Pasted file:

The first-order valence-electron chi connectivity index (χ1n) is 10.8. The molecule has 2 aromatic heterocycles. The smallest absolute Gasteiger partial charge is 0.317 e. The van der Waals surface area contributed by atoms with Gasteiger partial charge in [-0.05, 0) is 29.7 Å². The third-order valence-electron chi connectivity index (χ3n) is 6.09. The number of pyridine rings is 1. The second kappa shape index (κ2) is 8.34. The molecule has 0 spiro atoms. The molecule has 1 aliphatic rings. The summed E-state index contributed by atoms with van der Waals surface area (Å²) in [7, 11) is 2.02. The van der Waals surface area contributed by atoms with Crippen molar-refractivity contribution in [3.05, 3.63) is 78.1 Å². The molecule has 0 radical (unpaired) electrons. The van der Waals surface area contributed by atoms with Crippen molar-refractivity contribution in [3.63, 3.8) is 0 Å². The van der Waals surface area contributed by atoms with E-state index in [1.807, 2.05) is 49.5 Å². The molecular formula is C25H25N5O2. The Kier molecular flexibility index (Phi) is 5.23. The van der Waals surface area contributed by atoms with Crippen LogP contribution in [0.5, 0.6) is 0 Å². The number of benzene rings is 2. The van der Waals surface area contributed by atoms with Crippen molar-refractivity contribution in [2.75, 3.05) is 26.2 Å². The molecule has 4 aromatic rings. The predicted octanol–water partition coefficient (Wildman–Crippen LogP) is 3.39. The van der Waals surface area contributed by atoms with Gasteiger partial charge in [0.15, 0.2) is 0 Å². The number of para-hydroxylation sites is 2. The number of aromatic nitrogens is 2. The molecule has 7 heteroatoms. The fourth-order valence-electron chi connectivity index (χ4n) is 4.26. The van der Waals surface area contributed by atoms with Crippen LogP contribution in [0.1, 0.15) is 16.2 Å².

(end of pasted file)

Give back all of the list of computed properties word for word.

The first-order valence-electron chi connectivity index (χ1n) is 10.8. The molecule has 2 aromatic heterocycles. The smallest absolute Gasteiger partial charge is 0.317 e. The van der Waals surface area contributed by atoms with Gasteiger partial charge in [-0.05, 0) is 29.7 Å². The third-order valence-electron chi connectivity index (χ3n) is 6.09. The number of pyridine rings is 1. The second kappa shape index (κ2) is 8.34. The molecule has 0 spiro atoms. The molecule has 1 aliphatic rings. The summed E-state index contributed by atoms with van der Waals surface area (Å²) in [7, 11) is 2.02. The van der Waals surface area contributed by atoms with Crippen molar-refractivity contribution in [3.05, 3.63) is 78.1 Å². The molecule has 0 radical (unpaired) electrons. The van der Waals surface area contributed by atoms with Crippen molar-refractivity contribution in [3.63, 3.8) is 0 Å². The van der Waals surface area contributed by atoms with E-state index in [1.807, 2.05) is 49.5 Å². The molecular formula is C25H25N5O2. The Kier molecular flexibility index (Phi) is 5.23. The van der Waals surface area contributed by atoms with Crippen LogP contribution in [0.5, 0.6) is 0 Å². The number of benzene rings is 2. The van der Waals surface area contributed by atoms with Crippen molar-refractivity contribution in [2.75, 3.05) is 26.2 Å². The molecule has 4 aromatic rings. The predicted octanol–water partition coefficient (Wildman–Crippen LogP) is 3.39. The van der Waals surface area contributed by atoms with Gasteiger partial charge in [0.15, 0.2) is 0 Å². The number of para-hydroxylation sites is 2. The number of aromatic nitrogens is 2. The molecule has 7 heteroatoms. The fourth-order valence-electron chi connectivity index (χ4n) is 4.26. The van der Waals surface area contributed by atoms with Crippen LogP contribution in [0.1, 0.15) is 16.2 Å².